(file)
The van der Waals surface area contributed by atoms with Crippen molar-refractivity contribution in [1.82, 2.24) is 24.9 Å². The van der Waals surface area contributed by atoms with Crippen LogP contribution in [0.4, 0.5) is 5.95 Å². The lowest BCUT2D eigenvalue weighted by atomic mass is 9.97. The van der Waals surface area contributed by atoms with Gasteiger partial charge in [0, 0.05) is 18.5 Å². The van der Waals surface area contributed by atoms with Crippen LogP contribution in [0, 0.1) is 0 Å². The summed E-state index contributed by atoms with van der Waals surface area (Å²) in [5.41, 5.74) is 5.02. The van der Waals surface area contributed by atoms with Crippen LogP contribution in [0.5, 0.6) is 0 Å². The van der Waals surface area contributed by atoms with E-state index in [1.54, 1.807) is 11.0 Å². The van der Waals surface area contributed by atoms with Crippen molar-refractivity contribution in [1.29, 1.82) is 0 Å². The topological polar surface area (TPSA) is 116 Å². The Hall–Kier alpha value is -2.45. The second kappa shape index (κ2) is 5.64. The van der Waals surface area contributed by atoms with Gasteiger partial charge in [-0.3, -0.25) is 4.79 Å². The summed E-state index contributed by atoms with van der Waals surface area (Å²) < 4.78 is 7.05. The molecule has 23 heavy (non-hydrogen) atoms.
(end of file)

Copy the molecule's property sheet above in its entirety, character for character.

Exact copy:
The van der Waals surface area contributed by atoms with Crippen molar-refractivity contribution in [1.82, 2.24) is 24.9 Å². The van der Waals surface area contributed by atoms with Crippen LogP contribution in [0.4, 0.5) is 5.95 Å². The lowest BCUT2D eigenvalue weighted by atomic mass is 9.97. The van der Waals surface area contributed by atoms with Gasteiger partial charge in [0, 0.05) is 18.5 Å². The van der Waals surface area contributed by atoms with Crippen LogP contribution in [0, 0.1) is 0 Å². The summed E-state index contributed by atoms with van der Waals surface area (Å²) in [5.41, 5.74) is 5.02. The van der Waals surface area contributed by atoms with Crippen LogP contribution in [0.5, 0.6) is 0 Å². The van der Waals surface area contributed by atoms with E-state index in [1.54, 1.807) is 11.0 Å². The van der Waals surface area contributed by atoms with Crippen molar-refractivity contribution in [1.29, 1.82) is 0 Å². The topological polar surface area (TPSA) is 116 Å². The Hall–Kier alpha value is -2.45. The second kappa shape index (κ2) is 5.64. The van der Waals surface area contributed by atoms with Gasteiger partial charge in [-0.3, -0.25) is 4.79 Å². The summed E-state index contributed by atoms with van der Waals surface area (Å²) < 4.78 is 7.05. The molecule has 23 heavy (non-hydrogen) atoms.